Still, with a growing economic meltdown and the failure of the three big automakers hurling along the horizon, all I can think about is what classes I’m going to be able to take next semester. Sad, isn’t it? Among so much, I choose to reduce my focus to so little. This is the reality to most, whether we admit it or not.

Thus, I reminisce and think back to a Raza Student Association general meeting where an Hermanos Unidos member asked for help with the Border Angels organization.

I still remember how I sat there listening to the presentation as he gave the stats on how many people risk all just to enter into the U.S.. It touched home in a way that I truly wasn’t able to express. Hector Gomez, the HU member, mentioned that on average, one traveler gives the ultimate sacrifice for freedom every week. But what touched me most were photos of a grave of the unknowns where they have laid to rest 600+ who have been found in the vastness of the desert between Méjico and the U.S.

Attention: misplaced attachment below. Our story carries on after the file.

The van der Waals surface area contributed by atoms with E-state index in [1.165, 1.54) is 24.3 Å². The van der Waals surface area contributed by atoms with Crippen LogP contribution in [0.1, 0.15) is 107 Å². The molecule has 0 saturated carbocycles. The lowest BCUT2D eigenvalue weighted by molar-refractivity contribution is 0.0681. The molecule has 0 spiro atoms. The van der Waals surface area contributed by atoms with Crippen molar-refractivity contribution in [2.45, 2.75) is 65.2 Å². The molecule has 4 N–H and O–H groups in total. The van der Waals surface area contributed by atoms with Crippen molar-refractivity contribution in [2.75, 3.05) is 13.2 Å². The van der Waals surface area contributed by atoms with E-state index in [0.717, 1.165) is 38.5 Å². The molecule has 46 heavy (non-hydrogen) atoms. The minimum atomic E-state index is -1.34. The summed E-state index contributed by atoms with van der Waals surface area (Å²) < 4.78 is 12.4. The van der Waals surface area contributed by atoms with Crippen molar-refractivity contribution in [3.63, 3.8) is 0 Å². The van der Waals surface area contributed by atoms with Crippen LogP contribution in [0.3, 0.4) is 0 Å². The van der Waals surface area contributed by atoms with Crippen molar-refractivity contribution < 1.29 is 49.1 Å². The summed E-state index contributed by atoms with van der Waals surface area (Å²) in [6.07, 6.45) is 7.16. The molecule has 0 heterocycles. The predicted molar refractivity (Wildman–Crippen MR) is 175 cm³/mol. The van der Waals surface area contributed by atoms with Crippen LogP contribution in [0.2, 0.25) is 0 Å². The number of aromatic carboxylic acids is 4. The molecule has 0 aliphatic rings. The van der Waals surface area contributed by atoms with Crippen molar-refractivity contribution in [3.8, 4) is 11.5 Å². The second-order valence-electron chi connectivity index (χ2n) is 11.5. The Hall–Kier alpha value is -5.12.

Yeah, it is some crazy shit. But the battle isn’t done. You see, as the semester draws to a close and the holidays loom near, while most are just wondering where they will head out to for Christmas and New Year’s, I still remember the days when all I could do was wonder how my family in Méjico was doing. Wondering if I was going to be able to visit them one day and still have the chance to come back, without the assistance of a coyote. Wishing that El Niño Dios would know where I was now and where to bring my gifts.

Thus, I reminisce about this past year and wonder how many more have died along the border, how many have had their families broken due to the "law." How many children will lie in their beds praying on Christmas Eve with only one wish in their hearts:

"Por favor, deja que mi familia, mi mamá, mi papá, mis hermanos y mis hermanas estemos juntos otra vez esta Navidad."

And with this, I hope. I hope that while we count our blessings this holiday season we look back and remember those we have lost. That we look back and pray, to whomever we can, for those whose families that have been broken up due to forces beyond their power.

But most of all that we act, for as this year comes to an end, a new one is just about to dawn. With it comes the promise of a fresh start, new hopes, new dreams, and new mistakes ready to be accomplished and overcome.

As this semester, these memories, and this crazy thing we call the year 2008 comes to a close, let us think back and hope for the future. ¶